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October 2015

Four Legs Good: How to Prepare Your Pets for Natural Disasters


When you’re running a household, you need to look out for all of its members. If a natural disaster strikes, you want to be ready. The Federal Government has its suggestions, but what if you have pets? Purina, which is sponsoring this post, recently invited me to a Google hangout with the veterinarian Dr. Kurt Venator and a few other bloggers, including the cat-centric publication Mousebreath, which offers these tips; The Los Angeles-focused site MomsLA, whose insight is here; and the opera-singing Tenor Dad, who hits these notes.

Dr. Venator lives in upstate New York with his wife, Kristi (his high school sweetheart), and their three sons (Parker, Camden, and Knox) and three yellow Labrador Retrievers (Sailor, Chance, and Thatcher). “I’m actually a big fan of cooking,” he told me. “I find it immensely relaxing and a great way to bring the entire family together.” The Venators have a number of traditions, including gathering for a Sunday morning brunch. “Nothing fancy, but a nice full spread,” he said. “Pancakes, hash browns, made-to-order omelets, and locally made peameal bacon.”

The other go-to meal around their house is a traditional steak dinner, “Charlie Palmer steakhouse style,” Dr. Venator said. “We start with local fillet, prepped with freshly ground peppercorns and sea salt in a mortar and pestle, which the boys love helping with.” He then pulls out antique cast-iron pans, heats up grapeseed oil (which, he says, has a higher smoking temp and clean, light taste), sears them on each side for two-to-three minutes, and then puts them in the oven for seven minutes at 350, with a pat of butter on each one. “The boys can’t seem to get enough,” he revealed.

There’s another noteworthy custom of the Venator household: periodic, classic Thanksgiving meals. “Honestly, we do it about four times per year because the entire family loves it,” he said. “All the standard fixings, including homemade stuffing, homemade mashed potatoes, a delightful blended squash (butternut, acorn, and the somewhat rare Boston marrow." He also makes a cranberry-habanero chutney. “Given the time of year, I thought I would share the recipe,” he said. “It’s really easy to make but really tasty – nice balance of heat and sweet.”

Dr. Venator’s Habanero-Cranberry Chutney

  • 1 bag fresh cranberries
  • 1 habanero chile
  • 1 clove garlic, peeled
  • 1 cup sugar
  • 1/2 cup water
  • 1/2 cup orange juice, fresh squeezed
  • Put first five ingredients in a sauce pan and bring to boil.

Lower heat and simmer till thickened.

Remove from heat and add orange juice.

Let cool about 15 minutes, then place in a food processor.

Pulse to desired consistency.

And in case catastrophe strikes, here are six tips for caring for you pet in the event of a natural disaster.  

  1. The first step to preparing your pet for a natural disaster is to make sure that he or she is wearing a securely fastened collar with up-to-date identification in case you become separated.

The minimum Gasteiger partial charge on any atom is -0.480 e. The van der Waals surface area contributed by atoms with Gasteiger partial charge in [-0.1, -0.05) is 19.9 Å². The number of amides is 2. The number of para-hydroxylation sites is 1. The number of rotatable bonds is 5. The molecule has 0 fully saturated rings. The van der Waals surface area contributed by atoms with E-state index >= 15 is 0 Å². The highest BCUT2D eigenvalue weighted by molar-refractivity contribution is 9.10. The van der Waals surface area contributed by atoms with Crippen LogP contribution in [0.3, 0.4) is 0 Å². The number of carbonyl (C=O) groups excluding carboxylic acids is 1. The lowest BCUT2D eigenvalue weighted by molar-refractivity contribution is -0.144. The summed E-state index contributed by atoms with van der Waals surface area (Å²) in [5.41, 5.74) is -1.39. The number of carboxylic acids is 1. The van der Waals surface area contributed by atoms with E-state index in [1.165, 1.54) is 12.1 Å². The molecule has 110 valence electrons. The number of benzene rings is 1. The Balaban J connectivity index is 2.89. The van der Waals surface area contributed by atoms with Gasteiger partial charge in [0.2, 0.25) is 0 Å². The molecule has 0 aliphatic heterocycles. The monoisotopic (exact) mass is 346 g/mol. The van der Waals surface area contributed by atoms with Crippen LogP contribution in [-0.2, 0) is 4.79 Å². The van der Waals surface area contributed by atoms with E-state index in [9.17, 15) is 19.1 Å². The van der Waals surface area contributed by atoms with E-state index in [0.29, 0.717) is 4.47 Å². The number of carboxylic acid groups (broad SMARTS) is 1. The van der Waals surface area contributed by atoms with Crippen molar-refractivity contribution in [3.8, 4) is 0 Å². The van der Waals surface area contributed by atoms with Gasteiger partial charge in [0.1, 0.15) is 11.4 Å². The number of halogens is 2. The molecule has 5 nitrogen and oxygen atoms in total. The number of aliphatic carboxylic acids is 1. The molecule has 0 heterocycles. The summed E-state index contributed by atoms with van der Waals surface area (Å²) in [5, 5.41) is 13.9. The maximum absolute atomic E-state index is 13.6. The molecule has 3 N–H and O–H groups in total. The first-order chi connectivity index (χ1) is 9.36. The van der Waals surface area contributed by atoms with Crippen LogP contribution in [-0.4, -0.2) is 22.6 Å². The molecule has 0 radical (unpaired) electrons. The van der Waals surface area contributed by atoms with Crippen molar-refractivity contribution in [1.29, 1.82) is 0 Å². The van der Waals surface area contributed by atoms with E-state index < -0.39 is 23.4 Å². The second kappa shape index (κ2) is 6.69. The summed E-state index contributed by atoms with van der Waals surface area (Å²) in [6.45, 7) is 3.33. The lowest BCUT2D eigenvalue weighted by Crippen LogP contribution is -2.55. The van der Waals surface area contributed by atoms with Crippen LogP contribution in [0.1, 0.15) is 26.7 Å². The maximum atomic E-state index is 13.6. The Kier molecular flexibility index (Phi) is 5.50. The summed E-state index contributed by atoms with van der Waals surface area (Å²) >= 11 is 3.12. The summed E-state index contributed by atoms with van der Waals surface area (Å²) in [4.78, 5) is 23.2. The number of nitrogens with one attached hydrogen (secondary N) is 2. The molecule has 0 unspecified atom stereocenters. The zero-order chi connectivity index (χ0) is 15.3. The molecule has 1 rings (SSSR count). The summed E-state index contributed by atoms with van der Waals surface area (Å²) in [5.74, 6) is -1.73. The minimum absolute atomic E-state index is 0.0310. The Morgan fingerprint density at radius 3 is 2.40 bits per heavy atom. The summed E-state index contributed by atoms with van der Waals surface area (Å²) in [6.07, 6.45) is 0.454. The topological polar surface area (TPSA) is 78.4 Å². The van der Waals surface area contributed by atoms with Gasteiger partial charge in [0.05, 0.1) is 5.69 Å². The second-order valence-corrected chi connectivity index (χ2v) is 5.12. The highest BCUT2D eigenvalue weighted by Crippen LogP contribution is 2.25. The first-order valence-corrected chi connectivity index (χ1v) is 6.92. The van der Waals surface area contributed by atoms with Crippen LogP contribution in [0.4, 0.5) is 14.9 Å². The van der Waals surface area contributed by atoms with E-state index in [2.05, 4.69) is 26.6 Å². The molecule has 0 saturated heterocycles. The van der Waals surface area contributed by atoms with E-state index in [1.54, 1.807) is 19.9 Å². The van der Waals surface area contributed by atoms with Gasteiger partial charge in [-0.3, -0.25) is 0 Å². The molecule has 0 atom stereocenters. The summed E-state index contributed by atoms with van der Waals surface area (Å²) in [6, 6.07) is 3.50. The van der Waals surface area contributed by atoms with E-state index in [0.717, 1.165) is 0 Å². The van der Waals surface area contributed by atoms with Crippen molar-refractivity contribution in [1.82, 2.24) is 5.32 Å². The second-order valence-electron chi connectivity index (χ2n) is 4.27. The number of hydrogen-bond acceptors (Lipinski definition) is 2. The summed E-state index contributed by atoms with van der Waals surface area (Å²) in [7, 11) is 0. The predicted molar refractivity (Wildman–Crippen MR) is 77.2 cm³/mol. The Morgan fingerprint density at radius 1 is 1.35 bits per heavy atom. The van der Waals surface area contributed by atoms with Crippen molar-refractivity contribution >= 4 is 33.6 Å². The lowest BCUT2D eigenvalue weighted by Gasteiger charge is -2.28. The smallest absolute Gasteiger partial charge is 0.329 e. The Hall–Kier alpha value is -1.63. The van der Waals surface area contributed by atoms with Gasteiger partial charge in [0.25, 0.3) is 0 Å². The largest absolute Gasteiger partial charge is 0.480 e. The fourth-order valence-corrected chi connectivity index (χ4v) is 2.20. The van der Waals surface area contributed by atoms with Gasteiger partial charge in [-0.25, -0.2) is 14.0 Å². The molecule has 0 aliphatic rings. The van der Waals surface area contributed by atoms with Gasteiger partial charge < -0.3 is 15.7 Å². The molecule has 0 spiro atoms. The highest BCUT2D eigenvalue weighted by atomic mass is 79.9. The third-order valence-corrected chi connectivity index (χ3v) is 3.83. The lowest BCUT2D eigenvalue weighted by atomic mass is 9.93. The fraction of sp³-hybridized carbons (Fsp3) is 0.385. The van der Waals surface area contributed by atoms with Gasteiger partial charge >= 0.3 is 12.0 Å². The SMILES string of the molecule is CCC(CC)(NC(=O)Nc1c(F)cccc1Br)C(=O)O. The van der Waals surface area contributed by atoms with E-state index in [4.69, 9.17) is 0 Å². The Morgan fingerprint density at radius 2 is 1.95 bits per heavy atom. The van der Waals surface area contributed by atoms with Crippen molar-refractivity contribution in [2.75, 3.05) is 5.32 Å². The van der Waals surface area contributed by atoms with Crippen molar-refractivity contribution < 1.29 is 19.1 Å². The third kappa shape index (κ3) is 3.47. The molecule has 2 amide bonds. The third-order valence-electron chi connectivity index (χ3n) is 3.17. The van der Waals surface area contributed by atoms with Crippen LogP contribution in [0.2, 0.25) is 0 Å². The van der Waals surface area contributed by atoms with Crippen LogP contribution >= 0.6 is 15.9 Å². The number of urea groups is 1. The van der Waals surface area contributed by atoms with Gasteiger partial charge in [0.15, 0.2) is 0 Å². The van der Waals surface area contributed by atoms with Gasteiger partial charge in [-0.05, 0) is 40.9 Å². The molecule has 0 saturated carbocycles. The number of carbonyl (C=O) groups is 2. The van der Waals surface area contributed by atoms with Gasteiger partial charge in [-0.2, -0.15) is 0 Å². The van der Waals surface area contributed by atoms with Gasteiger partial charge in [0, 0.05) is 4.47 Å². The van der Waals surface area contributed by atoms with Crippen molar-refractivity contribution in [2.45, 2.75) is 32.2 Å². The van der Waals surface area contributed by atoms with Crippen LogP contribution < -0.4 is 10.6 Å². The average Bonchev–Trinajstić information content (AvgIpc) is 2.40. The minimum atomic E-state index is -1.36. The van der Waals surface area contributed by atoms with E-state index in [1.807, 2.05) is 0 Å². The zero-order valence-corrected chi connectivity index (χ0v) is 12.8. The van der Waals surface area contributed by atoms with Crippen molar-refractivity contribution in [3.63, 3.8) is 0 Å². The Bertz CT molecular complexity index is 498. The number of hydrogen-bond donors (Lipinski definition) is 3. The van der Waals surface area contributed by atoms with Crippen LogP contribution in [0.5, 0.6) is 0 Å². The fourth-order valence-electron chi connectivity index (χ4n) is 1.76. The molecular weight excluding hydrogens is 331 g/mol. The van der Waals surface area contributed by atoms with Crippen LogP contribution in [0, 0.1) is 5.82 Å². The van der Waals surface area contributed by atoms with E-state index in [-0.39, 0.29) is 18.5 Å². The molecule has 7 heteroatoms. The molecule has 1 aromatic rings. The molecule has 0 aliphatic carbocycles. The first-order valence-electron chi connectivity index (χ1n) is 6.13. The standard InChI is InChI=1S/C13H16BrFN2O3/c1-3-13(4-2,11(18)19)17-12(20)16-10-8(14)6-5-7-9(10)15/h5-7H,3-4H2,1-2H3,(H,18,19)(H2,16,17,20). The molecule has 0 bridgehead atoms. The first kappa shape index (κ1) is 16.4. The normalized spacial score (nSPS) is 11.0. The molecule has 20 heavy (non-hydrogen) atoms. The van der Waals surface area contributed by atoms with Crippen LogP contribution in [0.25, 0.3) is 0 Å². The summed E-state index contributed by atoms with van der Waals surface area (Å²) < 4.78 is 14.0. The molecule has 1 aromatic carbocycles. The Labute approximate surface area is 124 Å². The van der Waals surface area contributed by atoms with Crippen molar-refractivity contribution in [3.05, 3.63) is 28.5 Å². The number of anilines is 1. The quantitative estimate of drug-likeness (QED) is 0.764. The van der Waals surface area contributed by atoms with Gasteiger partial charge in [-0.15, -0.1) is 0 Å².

2. To prep your home, talk to your local veterinarian who can provide waterproof, “Pets Inside” stickers that you can place on the front and back door of your house to alert rescuers that there are pets inside your home.
  3. Prepare a disaster kit, with basic pet essentials such as bottled water, cans of wet food, blankets, collapsible bowls, cat litter and pan, and a leash and collar. Be sure to include a basic pet first-aid kit. A one-to-two-week supply of food that your pet usually eats is an ideal amount to include, too, however make sure to replace the food according to the expiration dates.
  4. Have photos of your pet on-hand in case you need to distribute pictures if your pet gets lost and make sure to include any important paperwork pertaining to your pet (e.g. vaccine records/medical history, veterinary contact information, medications list and emergency contacts).
  5. Develop an evacuation plan: Save precious evacuation time by identifying possible locations where you can take your animals. These locations can include animal shelters, veterinary clinics or even pet-friendly hotels where you and your pet can find relief until the disaster passes. Keeping your dog’s medical records on hand is vital since some pet-friendly emergency relief centers require proof of vaccinations in order for your pet to stay there.
  6. Recruit friends and neighbors: Consider creating a buddy system with your neighbor, family or friend who can look out for your pet in case you are not home when a disaster strikes. Add this person to your veterinarian’s emergency contact list of people who have authority to approve necessary emergency treatments if you can’t be reached. Also, identify places where you can leave your pet while you are out of town to avoid leaving your pet alone. Always let your pet sitter and back-up person know where your pet’s disaster kit is stored in case of an emergency.

How to Make Pizza at Home When Things Aren’t Working


Everything they say about making pizza at home is true. It’s easy (here’s my sauce recipe). It’s delicious (here’s my dough recipe). And it’s fun (here’s how to put it all together, using store-bought ingredients, but the method still holds).